Foreseeing the threat of war in late 1938, Fingesten expressed his outrage in a series of 13 etchings Essai de Dance Macabre (Essay on the Dance Macabre) which convey a vision of the imminent catastrophe. With this series he sought to warn the public in neutral countries of the true aims of the Nazi regime. The second series of 10 etchings and dry points, Kleine Randbemerkungen zum Thema Krieg (Small Marginal Notes on the Theme of War, 1939/40), is among the most challenging of Fingesten’s works in terms of content.
In internment camps (1941–1943)
Anti-Jewish laws were also introduced in Italy with the outbreak of war. Fingesten was arrested on 9 October 1940 and interned as a Jew in the Civitella del Tronto camp in the province of Teramo. This site was located in an old monastery, from where Fingesten was still able to continue his art work. His last woodcuts – simple prints in oil colours – date mainly from 1941 and are among Fingesten’s most beautiful graphic works.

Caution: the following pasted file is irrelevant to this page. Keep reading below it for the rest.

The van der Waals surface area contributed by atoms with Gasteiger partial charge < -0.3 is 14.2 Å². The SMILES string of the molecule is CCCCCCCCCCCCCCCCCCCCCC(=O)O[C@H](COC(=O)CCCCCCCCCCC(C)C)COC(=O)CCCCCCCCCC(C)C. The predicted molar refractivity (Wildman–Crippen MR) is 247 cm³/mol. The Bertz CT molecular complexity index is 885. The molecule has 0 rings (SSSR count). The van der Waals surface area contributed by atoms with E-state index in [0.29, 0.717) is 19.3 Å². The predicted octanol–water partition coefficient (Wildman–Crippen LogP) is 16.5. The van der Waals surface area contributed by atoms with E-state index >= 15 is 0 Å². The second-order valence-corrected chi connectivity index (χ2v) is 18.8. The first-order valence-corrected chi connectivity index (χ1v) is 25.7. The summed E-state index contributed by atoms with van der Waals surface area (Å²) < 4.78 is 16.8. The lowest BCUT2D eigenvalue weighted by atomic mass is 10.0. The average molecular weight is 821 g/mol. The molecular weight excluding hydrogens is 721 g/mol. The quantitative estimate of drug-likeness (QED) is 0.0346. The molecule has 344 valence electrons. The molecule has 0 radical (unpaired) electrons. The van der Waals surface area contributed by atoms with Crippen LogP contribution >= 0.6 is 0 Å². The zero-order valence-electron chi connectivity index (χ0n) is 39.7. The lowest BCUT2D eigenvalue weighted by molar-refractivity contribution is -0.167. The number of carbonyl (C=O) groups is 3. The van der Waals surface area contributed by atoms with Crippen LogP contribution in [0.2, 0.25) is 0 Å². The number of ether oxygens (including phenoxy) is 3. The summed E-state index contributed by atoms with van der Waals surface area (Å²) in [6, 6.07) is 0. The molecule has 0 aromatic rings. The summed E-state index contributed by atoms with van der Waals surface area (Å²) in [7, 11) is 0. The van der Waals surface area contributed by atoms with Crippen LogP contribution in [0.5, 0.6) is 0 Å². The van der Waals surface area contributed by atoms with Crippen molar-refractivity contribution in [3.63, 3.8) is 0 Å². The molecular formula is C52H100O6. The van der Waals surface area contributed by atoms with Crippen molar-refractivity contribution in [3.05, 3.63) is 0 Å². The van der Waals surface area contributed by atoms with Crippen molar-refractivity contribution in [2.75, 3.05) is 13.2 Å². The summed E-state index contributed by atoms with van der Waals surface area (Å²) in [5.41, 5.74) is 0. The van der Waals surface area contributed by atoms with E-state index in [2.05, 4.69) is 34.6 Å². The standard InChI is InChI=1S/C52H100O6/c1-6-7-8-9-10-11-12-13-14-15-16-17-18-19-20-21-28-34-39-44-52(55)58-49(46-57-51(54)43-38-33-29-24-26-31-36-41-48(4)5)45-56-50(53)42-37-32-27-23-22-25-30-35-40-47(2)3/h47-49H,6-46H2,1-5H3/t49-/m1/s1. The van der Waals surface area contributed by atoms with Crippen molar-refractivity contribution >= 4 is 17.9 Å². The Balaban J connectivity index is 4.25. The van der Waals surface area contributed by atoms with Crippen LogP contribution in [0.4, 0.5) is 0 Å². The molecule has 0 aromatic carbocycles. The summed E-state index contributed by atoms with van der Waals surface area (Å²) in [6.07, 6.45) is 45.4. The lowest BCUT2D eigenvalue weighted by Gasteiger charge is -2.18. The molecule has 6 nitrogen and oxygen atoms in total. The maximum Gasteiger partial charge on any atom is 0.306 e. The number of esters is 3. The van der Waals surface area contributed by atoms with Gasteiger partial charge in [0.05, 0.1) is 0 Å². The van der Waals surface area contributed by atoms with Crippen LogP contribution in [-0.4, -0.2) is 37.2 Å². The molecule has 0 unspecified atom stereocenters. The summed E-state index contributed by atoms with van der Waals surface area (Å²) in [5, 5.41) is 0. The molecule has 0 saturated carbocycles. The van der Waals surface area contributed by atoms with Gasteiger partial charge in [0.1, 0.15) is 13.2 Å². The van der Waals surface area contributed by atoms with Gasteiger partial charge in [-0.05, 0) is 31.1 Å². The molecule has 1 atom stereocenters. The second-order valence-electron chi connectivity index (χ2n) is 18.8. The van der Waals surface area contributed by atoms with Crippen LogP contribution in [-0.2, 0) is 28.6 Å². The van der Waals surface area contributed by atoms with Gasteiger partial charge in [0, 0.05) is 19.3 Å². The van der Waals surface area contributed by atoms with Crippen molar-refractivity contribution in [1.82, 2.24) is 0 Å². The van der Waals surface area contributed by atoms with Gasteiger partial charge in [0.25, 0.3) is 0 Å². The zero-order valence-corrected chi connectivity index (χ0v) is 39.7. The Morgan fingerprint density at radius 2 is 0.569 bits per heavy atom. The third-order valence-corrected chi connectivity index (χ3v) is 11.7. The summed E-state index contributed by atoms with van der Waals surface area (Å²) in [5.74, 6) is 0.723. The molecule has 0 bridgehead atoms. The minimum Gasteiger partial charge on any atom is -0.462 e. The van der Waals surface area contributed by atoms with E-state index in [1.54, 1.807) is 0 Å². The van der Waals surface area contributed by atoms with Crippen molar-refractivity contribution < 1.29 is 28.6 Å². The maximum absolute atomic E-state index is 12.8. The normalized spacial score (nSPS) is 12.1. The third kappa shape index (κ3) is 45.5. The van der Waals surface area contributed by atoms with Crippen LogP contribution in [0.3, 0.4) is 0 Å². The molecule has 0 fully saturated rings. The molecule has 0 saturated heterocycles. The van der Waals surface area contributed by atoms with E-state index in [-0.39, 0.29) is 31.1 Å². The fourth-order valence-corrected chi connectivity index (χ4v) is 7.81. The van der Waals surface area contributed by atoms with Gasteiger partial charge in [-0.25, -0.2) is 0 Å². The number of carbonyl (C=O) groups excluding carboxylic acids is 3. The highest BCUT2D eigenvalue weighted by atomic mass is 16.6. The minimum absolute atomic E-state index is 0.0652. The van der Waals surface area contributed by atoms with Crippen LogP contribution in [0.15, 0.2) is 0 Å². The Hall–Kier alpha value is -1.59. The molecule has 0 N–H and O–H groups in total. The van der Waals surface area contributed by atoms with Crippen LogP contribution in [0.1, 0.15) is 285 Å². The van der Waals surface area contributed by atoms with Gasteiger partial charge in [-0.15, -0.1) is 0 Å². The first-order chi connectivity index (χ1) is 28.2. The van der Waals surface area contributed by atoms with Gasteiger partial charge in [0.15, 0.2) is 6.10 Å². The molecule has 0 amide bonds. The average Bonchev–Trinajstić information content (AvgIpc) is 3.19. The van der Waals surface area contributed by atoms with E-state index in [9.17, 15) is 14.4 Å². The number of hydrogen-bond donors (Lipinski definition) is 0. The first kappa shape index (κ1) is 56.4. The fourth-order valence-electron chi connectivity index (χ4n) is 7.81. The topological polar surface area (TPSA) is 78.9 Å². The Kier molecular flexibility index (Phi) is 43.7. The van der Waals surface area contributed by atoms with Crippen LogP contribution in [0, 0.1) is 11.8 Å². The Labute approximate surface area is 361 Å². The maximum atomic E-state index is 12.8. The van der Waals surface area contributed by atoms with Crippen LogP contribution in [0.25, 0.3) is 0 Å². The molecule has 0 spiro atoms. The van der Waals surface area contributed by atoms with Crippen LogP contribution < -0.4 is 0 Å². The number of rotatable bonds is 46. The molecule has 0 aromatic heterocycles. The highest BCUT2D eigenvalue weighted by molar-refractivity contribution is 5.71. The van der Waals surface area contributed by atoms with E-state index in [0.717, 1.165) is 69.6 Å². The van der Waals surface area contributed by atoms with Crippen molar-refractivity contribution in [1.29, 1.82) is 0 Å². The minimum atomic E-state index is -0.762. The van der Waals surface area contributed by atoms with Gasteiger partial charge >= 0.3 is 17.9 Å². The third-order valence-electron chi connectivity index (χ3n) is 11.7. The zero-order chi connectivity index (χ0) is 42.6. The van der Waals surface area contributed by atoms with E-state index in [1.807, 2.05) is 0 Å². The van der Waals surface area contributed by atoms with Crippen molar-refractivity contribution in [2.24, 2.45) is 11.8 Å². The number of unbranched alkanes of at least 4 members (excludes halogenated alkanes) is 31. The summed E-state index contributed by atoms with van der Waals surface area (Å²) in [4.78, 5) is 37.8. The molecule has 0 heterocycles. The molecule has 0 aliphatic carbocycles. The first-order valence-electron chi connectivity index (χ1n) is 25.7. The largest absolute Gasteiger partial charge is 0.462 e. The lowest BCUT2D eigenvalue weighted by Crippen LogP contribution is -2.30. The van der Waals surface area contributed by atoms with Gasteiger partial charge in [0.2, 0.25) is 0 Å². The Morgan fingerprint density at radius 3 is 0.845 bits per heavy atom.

On 13 November 1941, Fingesten was transferred to the Ferramonti-Tarsia camp near the town of Cosenza in Cabria. This site comprised only wooden huts and living conditions were very difficult there as a result of the lack of food, hygiene and medical care. During deportation, moreover, Fingesten had lost his suitcase with all his art materials and tools. Coming down with malaria and fever in the summer of 1942, he was unable to write or draw. The Ferramonti-Tarsia camp was liberated by the British army on 14 September 1943. Shortly afterwards, Fingesten sustained an injury and was transferred to a hospital in Cosenca. After the operation he developed a wound infection from which he died on 8 October 1943. He was buried in a cemetery in Cerisano.
Fingesten’s memory has been kept alive thanks to the efforts of ex-libris collectors who knew and praised his work before the war. Besides its artistic qualities, collectors are still attracted to the rich imagination, humour, playfulness and diverse symbolism of Fingesten’s work, as well as the at times macabre and erotic elements that constitute part of his artistic expression. In the course of thirty years he made almost 1,000 ex-libris.
Curated by Arno Paøík.
A catalogue has been published for the exhibition >>>